“We underscore the critical importance of rejecting protectionism and not turning inward in times of financial uncertainty. In this regard, within the next 12 months, we will refrain from raising new barriers to investment or to trade in goods and services, imposing new export restrictions, or implementing World Trade Organization (WTO) inconsistent measures to stimulate exports. We also agree that our countries have the largest stake in the global trading system and therefore each must make the positive contributions necessary to achieve such an outcome.”

PNG as an emerging gas provider cannot take the benefits and continue to restrict trade in the same breath, get with the program, and trust the process, we will benefit.


If you’ve been following my recent  articles, in ‘The Great Recession’ I recommended Blackberry Shares, a few days later they reported improved quarterly results and the shares jumped 20%.  Airlines PNG reported a big loss due in part to fuel prices, as noted, but the Dow Jones hasn’t made its drop yet ignoring all the bad news out there.

Please note any advice  about shares is meant to be generic and entertaining, please consult your financial advisor before investing.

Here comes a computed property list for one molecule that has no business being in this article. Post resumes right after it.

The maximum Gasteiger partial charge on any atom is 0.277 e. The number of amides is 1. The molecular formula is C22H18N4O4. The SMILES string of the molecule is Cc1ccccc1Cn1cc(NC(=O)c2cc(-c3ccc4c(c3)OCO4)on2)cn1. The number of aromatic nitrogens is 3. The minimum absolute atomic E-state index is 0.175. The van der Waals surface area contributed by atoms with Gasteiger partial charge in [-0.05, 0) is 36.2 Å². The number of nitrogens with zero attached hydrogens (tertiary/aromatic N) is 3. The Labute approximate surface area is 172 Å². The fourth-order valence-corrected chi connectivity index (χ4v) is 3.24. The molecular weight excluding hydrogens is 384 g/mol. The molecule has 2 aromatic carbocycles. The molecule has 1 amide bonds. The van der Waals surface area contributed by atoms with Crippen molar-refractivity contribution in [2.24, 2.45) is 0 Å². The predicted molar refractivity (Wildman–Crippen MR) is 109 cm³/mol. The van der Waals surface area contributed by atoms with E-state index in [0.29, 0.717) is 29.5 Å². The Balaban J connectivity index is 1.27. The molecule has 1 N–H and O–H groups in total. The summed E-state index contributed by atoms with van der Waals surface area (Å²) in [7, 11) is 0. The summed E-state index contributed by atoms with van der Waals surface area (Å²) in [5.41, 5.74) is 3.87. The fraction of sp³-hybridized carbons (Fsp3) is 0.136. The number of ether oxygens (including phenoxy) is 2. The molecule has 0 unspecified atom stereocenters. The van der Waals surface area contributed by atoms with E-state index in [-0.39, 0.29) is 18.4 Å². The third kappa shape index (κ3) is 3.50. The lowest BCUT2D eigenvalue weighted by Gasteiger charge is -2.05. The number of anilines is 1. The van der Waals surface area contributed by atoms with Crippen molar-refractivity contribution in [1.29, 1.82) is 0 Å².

( for copies of this and previous articles.)


One thought on “Global Trade – The Elephant in the Corner

  1. Before anyone gets too excited about anything Paul Bluett has to say in this article they should know one thing.

    Mr Bluett is the CEO of Islands Petroleum. A major PNG oil company. He appears to have “forgotten” to declare this interest within the article.

    In that light anything he says, particularly his comments about opening up the fuel market in PNG should be treated with skepticism.

    “Islands Petroleum and its shareholder companies Gazelle Agencies Ltd and Gazelle Transport Ltd were taken over in 1980 by the present owner, Paul Bluett, as a transport operator.”

Leave a Reply

Fill in your details below or click an icon to log in: Logo

You are commenting using your account. Log Out /  Change )

Google+ photo

You are commenting using your Google+ account. Log Out /  Change )

Twitter picture

You are commenting using your Twitter account. Log Out /  Change )

Facebook photo

You are commenting using your Facebook account. Log Out /  Change )


Connecting to %s